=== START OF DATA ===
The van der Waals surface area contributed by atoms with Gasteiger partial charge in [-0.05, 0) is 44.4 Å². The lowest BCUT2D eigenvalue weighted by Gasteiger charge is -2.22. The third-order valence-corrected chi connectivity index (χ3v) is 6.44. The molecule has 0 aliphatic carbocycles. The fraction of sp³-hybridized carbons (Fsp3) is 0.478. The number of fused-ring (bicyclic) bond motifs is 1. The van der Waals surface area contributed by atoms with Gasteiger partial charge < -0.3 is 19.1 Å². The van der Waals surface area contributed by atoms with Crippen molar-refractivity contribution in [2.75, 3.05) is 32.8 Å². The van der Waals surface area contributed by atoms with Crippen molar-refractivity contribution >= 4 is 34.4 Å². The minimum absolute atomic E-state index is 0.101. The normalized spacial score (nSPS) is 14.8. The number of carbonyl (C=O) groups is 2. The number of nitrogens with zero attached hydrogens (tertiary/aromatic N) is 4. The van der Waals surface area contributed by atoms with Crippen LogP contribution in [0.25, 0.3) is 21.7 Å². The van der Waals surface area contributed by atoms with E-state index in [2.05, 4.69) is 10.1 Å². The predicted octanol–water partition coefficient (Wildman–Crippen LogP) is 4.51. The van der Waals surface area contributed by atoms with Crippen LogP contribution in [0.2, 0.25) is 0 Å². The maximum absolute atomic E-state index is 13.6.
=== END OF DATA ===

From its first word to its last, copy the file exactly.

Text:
The van der Waals surface area contributed by atoms with Gasteiger partial charge in [-0.05, 0) is 44.4 Å². The lowest BCUT2D eigenvalue weighted by Gasteiger charge is -2.22. The third-order valence-corrected chi connectivity index (χ3v) is 6.44. The molecule has 0 aliphatic carbocycles. The fraction of sp³-hybridized carbons (Fsp3) is 0.478. The number of fused-ring (bicyclic) bond motifs is 1. The van der Waals surface area contributed by atoms with Gasteiger partial charge < -0.3 is 19.1 Å². The van der Waals surface area contributed by atoms with Crippen molar-refractivity contribution in [2.75, 3.05) is 32.8 Å². The van der Waals surface area contributed by atoms with Crippen molar-refractivity contribution >= 4 is 34.4 Å². The minimum absolute atomic E-state index is 0.101. The normalized spacial score (nSPS) is 14.8. The number of carbonyl (C=O) groups is 2. The number of nitrogens with zero attached hydrogens (tertiary/aromatic N) is 4. The van der Waals surface area contributed by atoms with Crippen LogP contribution in [0.25, 0.3) is 21.7 Å². The van der Waals surface area contributed by atoms with E-state index in [2.05, 4.69) is 10.1 Å². The predicted octanol–water partition coefficient (Wildman–Crippen LogP) is 4.51. The van der Waals surface area contributed by atoms with Crippen LogP contribution in [0.2, 0.25) is 0 Å². The maximum absolute atomic E-state index is 13.6.